[00:23:30] And a lot of times you can have someone get the the contemplate the compulsion under control. But then they still fall prey to an impulse, meaning that there's a lot of things that can lead up to an impulse. Somebody can be there's an acronym Hault. Somebody can be hungry or angry or lonely or tired, and they can fall prey to an impulsive decision. But that doesn't mean you throw the baby out with the bathwater. That's just part of being human. That might be one of these setbacks. And you just recalibrate. I often say break down the game film we know. Where did you where did you where can you bolster up that that game plan so that you can be more successful so that you can stay in that action phase. But remember, it can take a few rounds and those steps of pre contemplation, contemplation, preparation, action and maintenance, those are often just wonderful, amazing tools to just help you frame this, whatever the experiences is that you're going through in life. So if I go back to my what I thought was maybe a heart attack that I opened this thing with in the beginning, that did cause me to want to be more present. Now, one of the things that I was grateful for is I have a daily mindfulness practice, so I feel like I jumped right in at the preparation stage.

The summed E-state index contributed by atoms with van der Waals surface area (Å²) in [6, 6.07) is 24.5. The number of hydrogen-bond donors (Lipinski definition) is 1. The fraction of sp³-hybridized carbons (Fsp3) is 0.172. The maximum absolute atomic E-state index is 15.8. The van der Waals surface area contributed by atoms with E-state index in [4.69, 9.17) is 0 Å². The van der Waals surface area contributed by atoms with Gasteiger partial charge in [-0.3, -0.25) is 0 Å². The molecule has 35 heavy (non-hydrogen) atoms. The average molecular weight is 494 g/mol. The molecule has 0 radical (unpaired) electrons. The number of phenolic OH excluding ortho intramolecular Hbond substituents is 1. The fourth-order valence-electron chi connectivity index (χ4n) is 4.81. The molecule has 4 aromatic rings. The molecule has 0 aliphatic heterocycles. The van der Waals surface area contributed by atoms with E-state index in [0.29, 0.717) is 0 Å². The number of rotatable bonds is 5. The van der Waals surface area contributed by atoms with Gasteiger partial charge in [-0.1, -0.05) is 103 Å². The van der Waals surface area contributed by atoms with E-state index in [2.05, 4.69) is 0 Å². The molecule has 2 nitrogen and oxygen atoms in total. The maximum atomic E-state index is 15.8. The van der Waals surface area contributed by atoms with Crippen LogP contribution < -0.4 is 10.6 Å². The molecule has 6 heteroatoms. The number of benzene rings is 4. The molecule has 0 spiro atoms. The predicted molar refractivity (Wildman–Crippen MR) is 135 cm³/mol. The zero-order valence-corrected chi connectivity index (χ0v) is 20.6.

[00:24:37] I know I need to make some changes. I can and I'm making plans to soon. So then it was a matter of taking action. I was able to go on a trip over Memorial Day. I just got back last night and there were so many times where I started thinking about the week ahead or thinking about next month or thinking about other opportunities, even amazing opportunities that caused me to have a little bit of stress or a little bit of anxiety. And I thought. And yeah, those are opportunities and there and I'm going to deal with those, but right now I need to be present. I need to be here with my family here in this moment because I need to just squeeze every moment out of life, because, man, if that if that was a heart attack, if that was giving me a little heads up on how quickly things could change, then I'm so grateful for it. I'm grateful that that becomes one of my inact. They call them private experiences, one of my nature, nurture, birth, order, DNA, abandonment, rejection, all those things that just happen that now that I've had that experience, now it is time to take change. And this trans theoretical model of change can really help me move toward change. As long as it's changed, that's important to me. And then the fact that I want that change doesn't mean that it's going to happen overnight.